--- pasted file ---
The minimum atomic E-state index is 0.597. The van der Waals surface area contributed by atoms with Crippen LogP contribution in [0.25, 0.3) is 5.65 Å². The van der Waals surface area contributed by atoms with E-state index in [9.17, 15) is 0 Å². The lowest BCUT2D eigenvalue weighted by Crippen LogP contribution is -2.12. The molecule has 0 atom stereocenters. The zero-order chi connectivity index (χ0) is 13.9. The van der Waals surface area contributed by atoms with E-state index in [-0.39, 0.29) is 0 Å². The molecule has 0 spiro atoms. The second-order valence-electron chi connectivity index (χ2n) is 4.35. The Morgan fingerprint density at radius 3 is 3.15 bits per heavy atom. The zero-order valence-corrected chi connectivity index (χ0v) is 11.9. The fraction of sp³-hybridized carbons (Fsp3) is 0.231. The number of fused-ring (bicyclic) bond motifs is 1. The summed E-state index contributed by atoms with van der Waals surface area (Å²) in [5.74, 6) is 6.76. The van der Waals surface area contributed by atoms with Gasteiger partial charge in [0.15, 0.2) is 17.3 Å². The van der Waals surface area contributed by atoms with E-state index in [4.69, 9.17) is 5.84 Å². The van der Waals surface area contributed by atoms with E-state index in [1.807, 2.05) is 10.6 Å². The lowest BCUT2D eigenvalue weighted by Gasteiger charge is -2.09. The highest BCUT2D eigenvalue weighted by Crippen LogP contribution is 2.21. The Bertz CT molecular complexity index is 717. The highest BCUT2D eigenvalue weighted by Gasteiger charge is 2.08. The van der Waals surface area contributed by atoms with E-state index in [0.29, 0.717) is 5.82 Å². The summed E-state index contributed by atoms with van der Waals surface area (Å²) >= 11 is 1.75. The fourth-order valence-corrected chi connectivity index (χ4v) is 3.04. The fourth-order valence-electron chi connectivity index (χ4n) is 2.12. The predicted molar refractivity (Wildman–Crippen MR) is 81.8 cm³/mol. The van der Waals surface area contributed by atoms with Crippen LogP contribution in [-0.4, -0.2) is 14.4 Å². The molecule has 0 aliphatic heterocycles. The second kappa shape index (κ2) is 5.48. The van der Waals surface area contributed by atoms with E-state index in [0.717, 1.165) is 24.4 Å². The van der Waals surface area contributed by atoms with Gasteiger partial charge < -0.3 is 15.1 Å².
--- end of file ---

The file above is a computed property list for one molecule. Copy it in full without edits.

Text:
The minimum atomic E-state index is 0.597. The van der Waals surface area contributed by atoms with Crippen LogP contribution in [0.25, 0.3) is 5.65 Å². The van der Waals surface area contributed by atoms with E-state index in [9.17, 15) is 0 Å². The lowest BCUT2D eigenvalue weighted by Crippen LogP contribution is -2.12. The molecule has 0 atom stereocenters. The zero-order chi connectivity index (χ0) is 13.9. The van der Waals surface area contributed by atoms with E-state index in [-0.39, 0.29) is 0 Å². The molecule has 0 spiro atoms. The second-order valence-electron chi connectivity index (χ2n) is 4.35. The Morgan fingerprint density at radius 3 is 3.15 bits per heavy atom. The zero-order valence-corrected chi connectivity index (χ0v) is 11.9. The fraction of sp³-hybridized carbons (Fsp3) is 0.231. The number of fused-ring (bicyclic) bond motifs is 1. The summed E-state index contributed by atoms with van der Waals surface area (Å²) in [5.74, 6) is 6.76. The van der Waals surface area contributed by atoms with Gasteiger partial charge in [0.15, 0.2) is 17.3 Å². The van der Waals surface area contributed by atoms with E-state index in [4.69, 9.17) is 5.84 Å². The van der Waals surface area contributed by atoms with E-state index in [1.807, 2.05) is 10.6 Å². The lowest BCUT2D eigenvalue weighted by Gasteiger charge is -2.09. The highest BCUT2D eigenvalue weighted by Crippen LogP contribution is 2.21. The Bertz CT molecular complexity index is 717. The highest BCUT2D eigenvalue weighted by Gasteiger charge is 2.08. The van der Waals surface area contributed by atoms with E-state index in [0.29, 0.717) is 5.82 Å². The summed E-state index contributed by atoms with van der Waals surface area (Å²) >= 11 is 1.75. The fourth-order valence-corrected chi connectivity index (χ4v) is 3.04. The fourth-order valence-electron chi connectivity index (χ4n) is 2.12. The predicted molar refractivity (Wildman–Crippen MR) is 81.8 cm³/mol. The van der Waals surface area contributed by atoms with Crippen LogP contribution in [-0.4, -0.2) is 14.4 Å². The molecule has 0 aliphatic heterocycles. The second kappa shape index (κ2) is 5.48. The van der Waals surface area contributed by atoms with E-state index in [0.717, 1.165) is 24.4 Å². The van der Waals surface area contributed by atoms with Gasteiger partial charge < -0.3 is 15.1 Å².